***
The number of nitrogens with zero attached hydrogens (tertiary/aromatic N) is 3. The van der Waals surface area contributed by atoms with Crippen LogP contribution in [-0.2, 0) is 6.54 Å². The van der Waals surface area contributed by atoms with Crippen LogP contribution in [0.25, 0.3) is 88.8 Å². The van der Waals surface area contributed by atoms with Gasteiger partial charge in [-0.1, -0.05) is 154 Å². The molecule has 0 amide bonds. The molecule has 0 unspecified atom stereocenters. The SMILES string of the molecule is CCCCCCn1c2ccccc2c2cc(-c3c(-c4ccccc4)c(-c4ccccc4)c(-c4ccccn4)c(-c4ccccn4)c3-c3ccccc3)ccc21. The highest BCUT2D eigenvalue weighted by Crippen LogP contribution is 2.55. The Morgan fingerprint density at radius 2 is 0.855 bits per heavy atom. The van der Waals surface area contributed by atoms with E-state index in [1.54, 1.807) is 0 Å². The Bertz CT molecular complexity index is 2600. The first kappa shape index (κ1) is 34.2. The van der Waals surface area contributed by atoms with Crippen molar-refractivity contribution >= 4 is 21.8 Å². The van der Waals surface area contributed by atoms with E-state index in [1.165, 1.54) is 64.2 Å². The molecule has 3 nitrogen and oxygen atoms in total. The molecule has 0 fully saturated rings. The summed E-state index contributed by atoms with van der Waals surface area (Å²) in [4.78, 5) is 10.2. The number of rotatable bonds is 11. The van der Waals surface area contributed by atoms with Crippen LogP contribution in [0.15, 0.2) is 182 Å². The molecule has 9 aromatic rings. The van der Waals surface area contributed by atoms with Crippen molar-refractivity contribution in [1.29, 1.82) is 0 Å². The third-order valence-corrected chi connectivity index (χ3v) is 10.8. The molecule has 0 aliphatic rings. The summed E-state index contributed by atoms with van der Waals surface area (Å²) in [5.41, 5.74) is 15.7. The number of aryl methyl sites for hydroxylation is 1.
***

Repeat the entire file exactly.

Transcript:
The number of nitrogens with zero attached hydrogens (tertiary/aromatic N) is 3. The van der Waals surface area contributed by atoms with Crippen LogP contribution in [-0.2, 0) is 6.54 Å². The van der Waals surface area contributed by atoms with Crippen LogP contribution in [0.25, 0.3) is 88.8 Å². The van der Waals surface area contributed by atoms with Gasteiger partial charge in [-0.1, -0.05) is 154 Å². The molecule has 0 amide bonds. The molecule has 0 unspecified atom stereocenters. The SMILES string of the molecule is CCCCCCn1c2ccccc2c2cc(-c3c(-c4ccccc4)c(-c4ccccc4)c(-c4ccccn4)c(-c4ccccn4)c3-c3ccccc3)ccc21. The highest BCUT2D eigenvalue weighted by Crippen LogP contribution is 2.55. The Morgan fingerprint density at radius 2 is 0.855 bits per heavy atom. The van der Waals surface area contributed by atoms with E-state index in [1.54, 1.807) is 0 Å². The Bertz CT molecular complexity index is 2600. The first kappa shape index (κ1) is 34.2. The van der Waals surface area contributed by atoms with Crippen molar-refractivity contribution >= 4 is 21.8 Å². The van der Waals surface area contributed by atoms with E-state index in [1.165, 1.54) is 64.2 Å². The molecule has 3 nitrogen and oxygen atoms in total. The molecule has 0 fully saturated rings. The summed E-state index contributed by atoms with van der Waals surface area (Å²) in [4.78, 5) is 10.2. The number of rotatable bonds is 11. The van der Waals surface area contributed by atoms with Crippen LogP contribution in [0.15, 0.2) is 182 Å². The molecule has 9 aromatic rings. The van der Waals surface area contributed by atoms with Crippen molar-refractivity contribution in [1.29, 1.82) is 0 Å². The third-order valence-corrected chi connectivity index (χ3v) is 10.8. The molecule has 0 aliphatic rings. The summed E-state index contributed by atoms with van der Waals surface area (Å²) in [5.41, 5.74) is 15.7. The number of aryl methyl sites for hydroxylation is 1.